Nearly a century before the modern Civil Rights Movement, the Civil War pushed the nation into a new era ending legal human bondage. During the period of Reconstruction after the Civil War, laws were created to protect the rights of former slaves and for the first time, all African-Americans were legally permitted to own land, go to school, and run businesses.

African-American farmer standing in corn field: Alachua County, Florida (June 25, 1913)

African-American farmer standing in corn field: Alachua County, Florida (June 25, 1913)

Image number: RC13671

Stevens school faculty (193-)

Stevens school faculty (193-)

Image number: PR03569

Back, Left to Right: Polly Preston Simms, Rachel Williams, Arthur Jones, Irene Caldwell, Eloise Anderson, Winifred Harden, B.B. (Bernard) Crowder, Veresta Wilson (daughter of Henrietta).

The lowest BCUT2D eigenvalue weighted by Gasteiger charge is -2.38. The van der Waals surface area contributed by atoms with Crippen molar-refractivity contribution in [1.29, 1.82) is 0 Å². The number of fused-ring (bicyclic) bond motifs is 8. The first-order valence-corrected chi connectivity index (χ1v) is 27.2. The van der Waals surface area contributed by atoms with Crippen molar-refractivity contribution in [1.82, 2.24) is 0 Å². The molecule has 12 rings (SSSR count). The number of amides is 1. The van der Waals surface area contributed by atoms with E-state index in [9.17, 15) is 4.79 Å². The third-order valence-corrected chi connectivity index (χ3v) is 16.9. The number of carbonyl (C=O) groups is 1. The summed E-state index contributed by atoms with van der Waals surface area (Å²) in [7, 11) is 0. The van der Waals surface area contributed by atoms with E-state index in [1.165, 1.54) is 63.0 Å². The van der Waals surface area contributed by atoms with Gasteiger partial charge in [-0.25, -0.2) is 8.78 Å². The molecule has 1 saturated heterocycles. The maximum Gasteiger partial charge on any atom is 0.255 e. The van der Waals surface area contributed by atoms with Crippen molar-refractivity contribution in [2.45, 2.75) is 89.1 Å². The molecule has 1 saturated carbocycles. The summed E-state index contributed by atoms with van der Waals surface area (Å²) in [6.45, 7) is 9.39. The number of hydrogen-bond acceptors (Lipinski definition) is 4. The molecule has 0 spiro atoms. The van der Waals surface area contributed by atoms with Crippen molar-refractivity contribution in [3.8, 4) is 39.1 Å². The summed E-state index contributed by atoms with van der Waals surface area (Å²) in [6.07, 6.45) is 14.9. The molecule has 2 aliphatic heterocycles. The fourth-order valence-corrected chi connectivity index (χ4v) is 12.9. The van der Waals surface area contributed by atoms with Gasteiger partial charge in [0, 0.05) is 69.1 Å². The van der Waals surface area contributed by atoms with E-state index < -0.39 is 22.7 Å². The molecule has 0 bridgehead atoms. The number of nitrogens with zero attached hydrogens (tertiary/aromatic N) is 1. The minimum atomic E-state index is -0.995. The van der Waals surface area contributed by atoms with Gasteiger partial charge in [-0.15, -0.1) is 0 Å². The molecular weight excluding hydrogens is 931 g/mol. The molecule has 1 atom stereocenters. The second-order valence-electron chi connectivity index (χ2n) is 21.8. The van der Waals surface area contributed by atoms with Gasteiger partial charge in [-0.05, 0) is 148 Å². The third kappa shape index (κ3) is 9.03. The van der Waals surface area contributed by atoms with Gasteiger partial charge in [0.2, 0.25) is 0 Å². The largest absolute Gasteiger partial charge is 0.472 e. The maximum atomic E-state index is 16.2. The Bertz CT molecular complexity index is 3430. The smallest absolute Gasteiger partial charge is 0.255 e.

Front: T.L. Sherman, Annie Ruth Henderson Jackson, Robert Stevens (son of Dr. William Stevens and Annie Kent Stevens), Mrs. Lucy Smith, Lasalle Lefall, principal; Sarah Bennett, Hazel King, Inez Stevens Jones, Minerva Laster, Genevieve Lowe

Beach-goers assembled for a group portrait by the bath house at Butler Beach: Anastasia Island, Florida (195-)

Beach-goers assembled for a group portrait by the bath house at Butler Beach: Anastasia Island, Florida (195-)

Image number: RC12411

After being developed as a recreational area by prominent local African-American businessman and entrepreneur, Frank B. Butler, Butler Beach was the only beach African-Americans were allowed to use between Jacksonville and Daytona Beach. Butler also owned a casino, inn, and other businesses, and led development of a subdivision of black-owned homes.

George Carson: Jefferson County, Florida (1937)

George Carson: Jefferson County, Florida (1937)

Image number: RC02019

Former slave, George Carson, standing by the house in which he lived after coming to Florida in 1875.

African-American school children on bus: Dade County, Florida (1937)